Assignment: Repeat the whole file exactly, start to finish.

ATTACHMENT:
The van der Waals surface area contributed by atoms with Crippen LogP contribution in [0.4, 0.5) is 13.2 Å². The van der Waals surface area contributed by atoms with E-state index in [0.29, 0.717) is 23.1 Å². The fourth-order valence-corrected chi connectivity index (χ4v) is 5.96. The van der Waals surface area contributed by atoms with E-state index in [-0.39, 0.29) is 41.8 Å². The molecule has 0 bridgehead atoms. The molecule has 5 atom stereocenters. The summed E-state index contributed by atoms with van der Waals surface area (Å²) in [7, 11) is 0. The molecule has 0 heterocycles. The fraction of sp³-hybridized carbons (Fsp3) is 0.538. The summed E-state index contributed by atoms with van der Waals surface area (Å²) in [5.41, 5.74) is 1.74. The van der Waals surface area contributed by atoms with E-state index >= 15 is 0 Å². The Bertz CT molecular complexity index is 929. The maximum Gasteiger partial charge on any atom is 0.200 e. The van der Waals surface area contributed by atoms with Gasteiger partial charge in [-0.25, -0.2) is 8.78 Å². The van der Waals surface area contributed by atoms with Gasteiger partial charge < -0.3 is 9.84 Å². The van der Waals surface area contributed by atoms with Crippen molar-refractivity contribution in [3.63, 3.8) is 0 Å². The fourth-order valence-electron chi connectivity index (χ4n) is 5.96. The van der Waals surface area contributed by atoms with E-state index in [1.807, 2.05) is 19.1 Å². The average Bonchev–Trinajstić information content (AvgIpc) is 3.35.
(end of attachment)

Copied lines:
The van der Waals surface area contributed by atoms with Crippen LogP contribution in [0.4, 0.5) is 13.2 Å². The van der Waals surface area contributed by atoms with E-state index in [0.29, 0.717) is 23.1 Å². The fourth-order valence-corrected chi connectivity index (χ4v) is 5.96. The van der Waals surface area contributed by atoms with E-state index in [-0.39, 0.29) is 41.8 Å². The molecule has 0 bridgehead atoms. The molecule has 5 atom stereocenters. The summed E-state index contributed by atoms with van der Waals surface area (Å²) in [7, 11) is 0. The molecule has 0 heterocycles. The fraction of sp³-hybridized carbons (Fsp3) is 0.538. The summed E-state index contributed by atoms with van der Waals surface area (Å²) in [5.41, 5.74) is 1.74. The van der Waals surface area contributed by atoms with E-state index >= 15 is 0 Å². The Bertz CT molecular complexity index is 929. The maximum Gasteiger partial charge on any atom is 0.200 e. The van der Waals surface area contributed by atoms with Gasteiger partial charge in [-0.25, -0.2) is 8.78 Å². The van der Waals surface area contributed by atoms with Gasteiger partial charge < -0.3 is 9.84 Å². The van der Waals surface area contributed by atoms with Crippen molar-refractivity contribution in [3.63, 3.8) is 0 Å². The fourth-order valence-electron chi connectivity index (χ4n) is 5.96. The van der Waals surface area contributed by atoms with E-state index in [1.807, 2.05) is 19.1 Å². The average Bonchev–Trinajstić information content (AvgIpc) is 3.35.